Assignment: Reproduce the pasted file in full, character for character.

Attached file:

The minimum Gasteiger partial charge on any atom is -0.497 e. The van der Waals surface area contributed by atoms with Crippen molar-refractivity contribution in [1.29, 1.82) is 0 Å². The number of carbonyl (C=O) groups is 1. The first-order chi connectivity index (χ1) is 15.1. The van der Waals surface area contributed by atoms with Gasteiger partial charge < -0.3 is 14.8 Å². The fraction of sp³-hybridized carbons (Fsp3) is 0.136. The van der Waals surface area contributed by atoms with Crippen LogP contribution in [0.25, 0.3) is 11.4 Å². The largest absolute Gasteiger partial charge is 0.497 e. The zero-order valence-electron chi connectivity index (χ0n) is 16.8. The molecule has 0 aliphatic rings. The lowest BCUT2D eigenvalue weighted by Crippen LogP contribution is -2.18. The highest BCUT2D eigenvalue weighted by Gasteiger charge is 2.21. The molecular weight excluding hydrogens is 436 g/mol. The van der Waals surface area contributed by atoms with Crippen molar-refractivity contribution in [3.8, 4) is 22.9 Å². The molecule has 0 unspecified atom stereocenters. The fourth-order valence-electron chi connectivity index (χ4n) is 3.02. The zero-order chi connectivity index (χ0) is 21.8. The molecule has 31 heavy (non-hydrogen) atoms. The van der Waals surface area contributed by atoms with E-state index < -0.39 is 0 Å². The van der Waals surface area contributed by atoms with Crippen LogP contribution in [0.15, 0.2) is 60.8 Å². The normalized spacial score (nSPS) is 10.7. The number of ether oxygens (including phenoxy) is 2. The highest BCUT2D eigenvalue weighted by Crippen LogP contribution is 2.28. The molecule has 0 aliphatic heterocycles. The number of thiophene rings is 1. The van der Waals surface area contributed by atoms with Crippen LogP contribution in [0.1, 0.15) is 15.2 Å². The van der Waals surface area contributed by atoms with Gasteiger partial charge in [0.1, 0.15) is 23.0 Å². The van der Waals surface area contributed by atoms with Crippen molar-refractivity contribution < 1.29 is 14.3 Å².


The minimum Gasteiger partial charge on any atom is -0.497 e. The van der Waals surface area contributed by atoms with Crippen molar-refractivity contribution in [1.29, 1.82) is 0 Å². The number of carbonyl (C=O) groups is 1. The first-order chi connectivity index (χ1) is 15.1. The van der Waals surface area contributed by atoms with Gasteiger partial charge < -0.3 is 14.8 Å². The fraction of sp³-hybridized carbons (Fsp3) is 0.136. The van der Waals surface area contributed by atoms with Crippen LogP contribution in [0.25, 0.3) is 11.4 Å². The largest absolute Gasteiger partial charge is 0.497 e. The zero-order valence-electron chi connectivity index (χ0n) is 16.8. The molecule has 0 aliphatic rings. The lowest BCUT2D eigenvalue weighted by Crippen LogP contribution is -2.18. The highest BCUT2D eigenvalue weighted by Gasteiger charge is 2.21. The molecular weight excluding hydrogens is 436 g/mol. The van der Waals surface area contributed by atoms with Crippen molar-refractivity contribution in [3.8, 4) is 22.9 Å². The molecule has 0 unspecified atom stereocenters. The fourth-order valence-electron chi connectivity index (χ4n) is 3.02. The zero-order chi connectivity index (χ0) is 21.8. The molecule has 31 heavy (non-hydrogen) atoms. The van der Waals surface area contributed by atoms with E-state index < -0.39 is 0 Å². The van der Waals surface area contributed by atoms with Crippen LogP contribution in [0.15, 0.2) is 60.8 Å². The normalized spacial score (nSPS) is 10.7. The number of ether oxygens (including phenoxy) is 2. The highest BCUT2D eigenvalue weighted by Crippen LogP contribution is 2.28. The molecule has 0 aliphatic heterocycles. The number of thiophene rings is 1. The van der Waals surface area contributed by atoms with Crippen LogP contribution in [0.1, 0.15) is 15.2 Å². The van der Waals surface area contributed by atoms with Gasteiger partial charge in [0.1, 0.15) is 23.0 Å². The van der Waals surface area contributed by atoms with Crippen molar-refractivity contribution < 1.29 is 14.3 Å².